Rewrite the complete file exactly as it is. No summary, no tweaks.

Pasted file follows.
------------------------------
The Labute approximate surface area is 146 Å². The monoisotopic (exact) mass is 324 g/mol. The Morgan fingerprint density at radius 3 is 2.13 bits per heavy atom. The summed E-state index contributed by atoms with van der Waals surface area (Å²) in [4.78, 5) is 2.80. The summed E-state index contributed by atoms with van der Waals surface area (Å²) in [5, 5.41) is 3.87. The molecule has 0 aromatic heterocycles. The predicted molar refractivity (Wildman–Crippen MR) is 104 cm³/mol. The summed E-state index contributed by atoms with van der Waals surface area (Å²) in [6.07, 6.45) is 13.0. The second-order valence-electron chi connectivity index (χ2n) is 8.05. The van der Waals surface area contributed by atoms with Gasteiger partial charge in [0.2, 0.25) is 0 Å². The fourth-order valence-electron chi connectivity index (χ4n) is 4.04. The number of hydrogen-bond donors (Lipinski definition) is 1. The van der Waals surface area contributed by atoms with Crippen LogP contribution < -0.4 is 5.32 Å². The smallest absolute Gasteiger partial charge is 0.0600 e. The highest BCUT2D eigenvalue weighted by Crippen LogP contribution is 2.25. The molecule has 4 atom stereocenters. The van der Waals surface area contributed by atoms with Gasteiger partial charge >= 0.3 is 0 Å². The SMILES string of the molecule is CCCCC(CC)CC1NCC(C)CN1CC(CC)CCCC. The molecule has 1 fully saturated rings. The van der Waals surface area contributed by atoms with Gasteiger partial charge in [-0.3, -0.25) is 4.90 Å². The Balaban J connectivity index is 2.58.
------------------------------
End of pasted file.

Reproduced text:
The Labute approximate surface area is 146 Å². The monoisotopic (exact) mass is 324 g/mol. The Morgan fingerprint density at radius 3 is 2.13 bits per heavy atom. The summed E-state index contributed by atoms with van der Waals surface area (Å²) in [4.78, 5) is 2.80. The summed E-state index contributed by atoms with van der Waals surface area (Å²) in [5, 5.41) is 3.87. The molecule has 0 aromatic heterocycles. The predicted molar refractivity (Wildman–Crippen MR) is 104 cm³/mol. The summed E-state index contributed by atoms with van der Waals surface area (Å²) in [6.07, 6.45) is 13.0. The second-order valence-electron chi connectivity index (χ2n) is 8.05. The van der Waals surface area contributed by atoms with Gasteiger partial charge in [0.2, 0.25) is 0 Å². The fourth-order valence-electron chi connectivity index (χ4n) is 4.04. The number of hydrogen-bond donors (Lipinski definition) is 1. The van der Waals surface area contributed by atoms with Crippen LogP contribution < -0.4 is 5.32 Å². The smallest absolute Gasteiger partial charge is 0.0600 e. The highest BCUT2D eigenvalue weighted by Crippen LogP contribution is 2.25. The molecule has 4 atom stereocenters. The van der Waals surface area contributed by atoms with Gasteiger partial charge >= 0.3 is 0 Å². The SMILES string of the molecule is CCCCC(CC)CC1NCC(C)CN1CC(CC)CCCC. The molecule has 1 fully saturated rings. The van der Waals surface area contributed by atoms with Gasteiger partial charge in [-0.3, -0.25) is 4.90 Å². The Balaban J connectivity index is 2.58.